The interplay between literary experiments and political theory knew a new intensity before and after the French Revolution. In 1771, Louis-Sébastien Mercier published L’an 2440, in which he proposed to reflect on a new society in Paris almost seven centuries later. The displacement in time is not new (see Harrington); but the available technology does not allow radical departures, being concentrated on the provision of hospital care, urban planning and bigger houses. Absolute monarchy has been abolished in favour of representation of the general will. The critique of despotism does not dispense with monarchy, but society is now ruled by a philosopher-king, who refuses pomp and privilege. The absence of poverty is obtained by reduction in taxes, the eradication of debt and credit, and the imposition of sumptuary laws against luxury as the source of inequality. A new status for women has been promoted by the abolition of the dowry and women’s free choice in marriage. The decline of metaphysics has gone hand in hand with the decline of history, due to the bad examples of persistent despotism and misery in the past. The abolition of censorship has promoted universal authorship. The end of slavery has brought with it the end of colonialism, with the ascent of countries like China and Japan. The dissolution of the Catholic Church and the ruin of Versailles were poor prognostics, but the total destruction of the Bastille and the opening of the Tuilleries to the people were to have an impact. Mercier ← 10 | 11 → also predicted the fall of the Ottoman Empire, followed (two centuries later) by the creation of a republic.20

The idea of equality permeated this period, while the ideal of a benign king soon declined in this literary genre.21 The emergence of anarchist and socialist currents would make the field much more complex. Étienne Cabet’s Voyage en Icarie, published in 1848, expresses the new values of a peculiar blend of Christian socialism. History is again considered an obstacle to the future, since it shows only wars, massacres, crimes, disorders and vices, due to the unequal foundations of society, and contrary to the lessons of Christ. The book describes how a large nation can progressively transform itself into a community. Equality is equated with abundance, although there is distinction through merit, based on work shared by all human beings, men and women. There is no private property or money, all services are free, and the democratic state regulates the community of goods, so that there is no poverty, crime, or prisons.22 The author was a lawyer, prosecutor and radical member of parliament in France, who tried (and failed) to implement his model of workers’ cooperatives in the United States, thus linking literary utopia and social experiment.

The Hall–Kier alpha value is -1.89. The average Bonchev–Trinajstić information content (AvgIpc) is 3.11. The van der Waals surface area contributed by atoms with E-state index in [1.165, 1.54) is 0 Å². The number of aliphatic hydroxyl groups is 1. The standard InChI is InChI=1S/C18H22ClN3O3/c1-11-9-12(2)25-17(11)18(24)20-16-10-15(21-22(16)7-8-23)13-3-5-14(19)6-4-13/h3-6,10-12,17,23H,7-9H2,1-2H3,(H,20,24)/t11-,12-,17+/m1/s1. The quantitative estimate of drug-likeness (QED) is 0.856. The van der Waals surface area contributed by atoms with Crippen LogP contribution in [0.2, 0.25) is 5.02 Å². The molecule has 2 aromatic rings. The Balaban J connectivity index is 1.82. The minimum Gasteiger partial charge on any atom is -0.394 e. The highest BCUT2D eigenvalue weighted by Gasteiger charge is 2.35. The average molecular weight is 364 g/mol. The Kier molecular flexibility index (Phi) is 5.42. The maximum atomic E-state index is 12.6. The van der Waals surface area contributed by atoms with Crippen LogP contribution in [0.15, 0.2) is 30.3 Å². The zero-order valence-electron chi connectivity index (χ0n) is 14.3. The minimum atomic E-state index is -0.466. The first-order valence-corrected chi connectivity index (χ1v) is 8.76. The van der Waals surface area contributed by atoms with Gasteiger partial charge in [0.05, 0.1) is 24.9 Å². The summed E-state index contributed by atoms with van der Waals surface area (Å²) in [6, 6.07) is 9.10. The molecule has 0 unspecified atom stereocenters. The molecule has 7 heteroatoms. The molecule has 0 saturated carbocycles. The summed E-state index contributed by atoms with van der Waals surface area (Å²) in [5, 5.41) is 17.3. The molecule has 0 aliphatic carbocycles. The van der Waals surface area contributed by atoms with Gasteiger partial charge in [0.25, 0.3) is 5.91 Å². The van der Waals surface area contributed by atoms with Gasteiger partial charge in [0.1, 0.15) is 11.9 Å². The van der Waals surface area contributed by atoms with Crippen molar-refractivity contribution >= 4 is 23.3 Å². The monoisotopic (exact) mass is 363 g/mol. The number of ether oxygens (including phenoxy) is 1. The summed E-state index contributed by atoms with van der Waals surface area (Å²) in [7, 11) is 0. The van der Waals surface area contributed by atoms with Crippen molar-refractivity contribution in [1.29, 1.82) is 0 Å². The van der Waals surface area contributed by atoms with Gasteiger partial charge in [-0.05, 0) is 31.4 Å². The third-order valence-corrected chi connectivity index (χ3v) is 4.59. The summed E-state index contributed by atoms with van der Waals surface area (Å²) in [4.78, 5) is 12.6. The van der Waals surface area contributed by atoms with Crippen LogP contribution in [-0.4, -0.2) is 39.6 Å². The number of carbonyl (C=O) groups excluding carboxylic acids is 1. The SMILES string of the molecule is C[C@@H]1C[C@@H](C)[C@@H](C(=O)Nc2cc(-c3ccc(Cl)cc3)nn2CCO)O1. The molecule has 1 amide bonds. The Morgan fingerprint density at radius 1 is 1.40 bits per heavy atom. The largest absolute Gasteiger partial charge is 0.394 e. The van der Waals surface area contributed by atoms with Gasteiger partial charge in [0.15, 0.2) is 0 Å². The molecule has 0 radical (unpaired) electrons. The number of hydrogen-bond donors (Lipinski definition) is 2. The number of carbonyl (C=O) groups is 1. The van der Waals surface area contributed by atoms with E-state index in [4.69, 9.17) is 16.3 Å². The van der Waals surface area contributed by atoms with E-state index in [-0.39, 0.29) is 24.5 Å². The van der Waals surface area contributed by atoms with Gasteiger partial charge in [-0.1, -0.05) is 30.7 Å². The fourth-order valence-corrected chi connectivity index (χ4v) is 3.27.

VIII, 314
ISBN (Softcover)
Publication date
2015 (July)
Utopia Lusophone literature African lusophone utopian literature Mozambique Angola postcolonial Portuguese literature Brazil
Oxford, Bern, Berlin, Bruxelles, Frankfurt am Main, New York, Wien, 2015. VIII, 314 pp., 3 b/w ill.

Biographical notes

Francisco Bethencourt (Volume editor)

Francisco Bethencourt is Charles Boxer Professor of History at King’s College London. He is the author of Racisms: From the Crusades to the Twentieth Century (Princeton, 2013) and The Inquisition: A Global History, 1478-1834 (Cambridge, 2009). He co-edited Frontières religieuses à l’époque moderne (Paris, 2013), Racism and Ethnic Relations in the Portuguese-Speaking World (London, 2012), Portuguese Oceanic Expansion, 1400–1800 (Cambridge, 2007), Correspondence and Cultural Exchange in Europe, 1400–1700 (Cambridge, 2007), L’empire portugais face aux autres empires (Paris, 2007), and História da Expansão Portuguesa, 5 vols. (Lisbon, 1998–1999). He obtained his PhD at the European University Institute and his MA at the Universidade Nova de Lisboa. He was director of the National Library of Portugal and of the Gulbenkian Foundation Cultural Centre in Paris.


Title: Utopia in Portugal, Brazil and Lusophone African Countries